Mr. Lewis said Chinese hypersonic arms developers copied some U.S. designs and duplicated other American work obtained from research papers. “In some cases, they’ve just stolen things hook, line and sinker,” he noted.

In response, the Pentagon is taking a page from the Chinese and copying some of Beijing’s hypersonic weapons.

“In this case, it’s something that they’ve done, and we said, ‘Yeah, we can do that, and in fact, we can do it better,’” Mr. Lewis said.

Gillian Bussey director of the Joint Hypersonics Transition Office, said research on hypersonics is being limited to U.S. citizens and allies, including Australia, Britain and Canada, to avoid foreign spying. Texas A&M University is one center for the research and was picked because of its tight security.

“They are proactive in looking for counterintelligence threats to essentially make sure that we’re not training Chinese scientists who are going to go help their programs, for example,” Ms. Bussey said.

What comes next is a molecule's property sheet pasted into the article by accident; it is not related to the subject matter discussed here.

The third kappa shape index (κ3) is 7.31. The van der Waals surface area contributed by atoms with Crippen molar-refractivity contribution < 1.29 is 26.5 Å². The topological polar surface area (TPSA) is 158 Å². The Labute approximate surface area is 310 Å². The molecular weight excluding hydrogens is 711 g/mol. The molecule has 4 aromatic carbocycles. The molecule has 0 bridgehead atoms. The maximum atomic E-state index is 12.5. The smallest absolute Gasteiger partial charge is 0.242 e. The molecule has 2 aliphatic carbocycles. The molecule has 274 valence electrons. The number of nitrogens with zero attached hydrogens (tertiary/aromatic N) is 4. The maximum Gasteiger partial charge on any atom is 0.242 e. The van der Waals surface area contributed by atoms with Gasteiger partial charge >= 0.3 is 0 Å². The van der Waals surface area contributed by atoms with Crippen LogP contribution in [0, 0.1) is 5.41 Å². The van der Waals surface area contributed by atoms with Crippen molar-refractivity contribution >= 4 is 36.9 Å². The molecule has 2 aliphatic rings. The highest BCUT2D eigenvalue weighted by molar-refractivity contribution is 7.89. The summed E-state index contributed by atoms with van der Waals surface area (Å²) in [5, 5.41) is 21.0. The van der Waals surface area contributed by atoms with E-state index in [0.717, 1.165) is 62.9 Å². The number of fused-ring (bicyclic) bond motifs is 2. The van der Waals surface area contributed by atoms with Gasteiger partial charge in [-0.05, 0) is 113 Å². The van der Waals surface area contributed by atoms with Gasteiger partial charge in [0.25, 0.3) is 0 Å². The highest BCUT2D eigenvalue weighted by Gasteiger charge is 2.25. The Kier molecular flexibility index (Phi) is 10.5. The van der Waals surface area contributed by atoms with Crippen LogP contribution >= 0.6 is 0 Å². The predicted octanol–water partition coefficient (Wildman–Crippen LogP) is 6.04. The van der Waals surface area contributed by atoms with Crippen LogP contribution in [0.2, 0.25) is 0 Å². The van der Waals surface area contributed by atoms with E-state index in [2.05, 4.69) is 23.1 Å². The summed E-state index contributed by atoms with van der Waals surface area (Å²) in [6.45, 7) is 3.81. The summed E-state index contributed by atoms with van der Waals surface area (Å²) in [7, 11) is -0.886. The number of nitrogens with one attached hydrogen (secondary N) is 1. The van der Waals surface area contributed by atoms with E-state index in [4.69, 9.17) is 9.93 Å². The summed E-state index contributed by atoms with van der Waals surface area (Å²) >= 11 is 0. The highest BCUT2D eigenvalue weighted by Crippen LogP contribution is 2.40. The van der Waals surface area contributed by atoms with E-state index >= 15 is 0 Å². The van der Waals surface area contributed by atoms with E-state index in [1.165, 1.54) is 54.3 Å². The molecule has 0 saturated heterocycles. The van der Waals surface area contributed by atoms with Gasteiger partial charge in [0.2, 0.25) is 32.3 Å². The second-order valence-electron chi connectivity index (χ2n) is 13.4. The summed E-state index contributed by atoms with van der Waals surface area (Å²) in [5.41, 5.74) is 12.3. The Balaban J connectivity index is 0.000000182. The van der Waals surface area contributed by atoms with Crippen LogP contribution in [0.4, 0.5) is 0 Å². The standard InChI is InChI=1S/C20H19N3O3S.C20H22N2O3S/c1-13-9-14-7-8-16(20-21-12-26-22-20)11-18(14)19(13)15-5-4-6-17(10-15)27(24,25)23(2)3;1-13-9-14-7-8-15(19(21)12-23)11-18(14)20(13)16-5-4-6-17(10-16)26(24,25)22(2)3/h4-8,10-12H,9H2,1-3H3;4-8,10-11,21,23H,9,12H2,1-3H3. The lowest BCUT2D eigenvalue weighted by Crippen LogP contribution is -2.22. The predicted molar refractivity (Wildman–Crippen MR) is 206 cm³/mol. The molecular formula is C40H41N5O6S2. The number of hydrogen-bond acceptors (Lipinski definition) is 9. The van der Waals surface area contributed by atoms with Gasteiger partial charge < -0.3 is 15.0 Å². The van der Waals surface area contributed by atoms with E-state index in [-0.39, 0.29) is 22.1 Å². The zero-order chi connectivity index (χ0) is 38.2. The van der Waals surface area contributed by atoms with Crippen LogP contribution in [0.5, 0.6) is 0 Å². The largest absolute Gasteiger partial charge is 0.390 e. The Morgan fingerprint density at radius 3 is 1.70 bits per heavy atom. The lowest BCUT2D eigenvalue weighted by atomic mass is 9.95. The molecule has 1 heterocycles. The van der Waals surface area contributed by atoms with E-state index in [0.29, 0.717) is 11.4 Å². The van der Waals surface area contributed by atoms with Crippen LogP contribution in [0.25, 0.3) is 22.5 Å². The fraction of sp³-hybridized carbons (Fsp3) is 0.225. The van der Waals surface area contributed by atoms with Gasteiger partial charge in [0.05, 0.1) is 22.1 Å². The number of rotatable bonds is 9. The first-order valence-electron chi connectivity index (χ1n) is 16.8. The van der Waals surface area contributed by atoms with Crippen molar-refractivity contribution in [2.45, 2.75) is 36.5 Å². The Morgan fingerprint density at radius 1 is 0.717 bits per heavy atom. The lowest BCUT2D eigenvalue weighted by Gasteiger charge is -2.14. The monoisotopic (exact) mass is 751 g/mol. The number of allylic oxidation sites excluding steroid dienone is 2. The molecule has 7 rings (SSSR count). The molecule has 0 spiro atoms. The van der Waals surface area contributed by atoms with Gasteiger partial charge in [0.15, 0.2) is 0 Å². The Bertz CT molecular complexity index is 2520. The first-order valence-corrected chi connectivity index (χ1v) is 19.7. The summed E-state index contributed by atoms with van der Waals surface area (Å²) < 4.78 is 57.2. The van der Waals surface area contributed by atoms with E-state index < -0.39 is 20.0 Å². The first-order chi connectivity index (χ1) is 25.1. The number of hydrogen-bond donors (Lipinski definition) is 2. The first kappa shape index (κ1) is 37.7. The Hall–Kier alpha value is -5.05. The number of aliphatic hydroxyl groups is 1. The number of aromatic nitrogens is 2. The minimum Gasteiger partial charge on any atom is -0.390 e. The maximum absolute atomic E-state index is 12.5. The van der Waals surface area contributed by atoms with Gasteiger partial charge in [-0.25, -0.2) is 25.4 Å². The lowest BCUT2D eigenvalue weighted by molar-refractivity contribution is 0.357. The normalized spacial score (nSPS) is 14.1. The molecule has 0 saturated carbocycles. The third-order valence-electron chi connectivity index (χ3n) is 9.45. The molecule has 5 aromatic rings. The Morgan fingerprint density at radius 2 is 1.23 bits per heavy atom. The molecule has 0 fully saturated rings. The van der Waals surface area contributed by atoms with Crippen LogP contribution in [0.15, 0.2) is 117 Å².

“That’s very much on the top of our minds, and we’re certainly looking for ways to ensure that these efforts stay out of the hands of folks who are going to use it against us in a future conflict.”

The Pentagon’s annual report on the Chinese military outlines Beijing’s significant foreign influence operations and the People’s Liberation Army’s role in them.

According to the report, influence operations are designed to achieve favorable outcomes to support strategic objectives, targeting cultural institutions, media organizations, and business, academia and policy sectors of society.

The Chinese Communist Party “seeks to condition domestic, foreign and multilateral political establishments and public opinion to accept Beijing’s narratives,” said the report, adding that Chinese leaders see open societies like the United States as more susceptible to influence operations than authoritarian governments.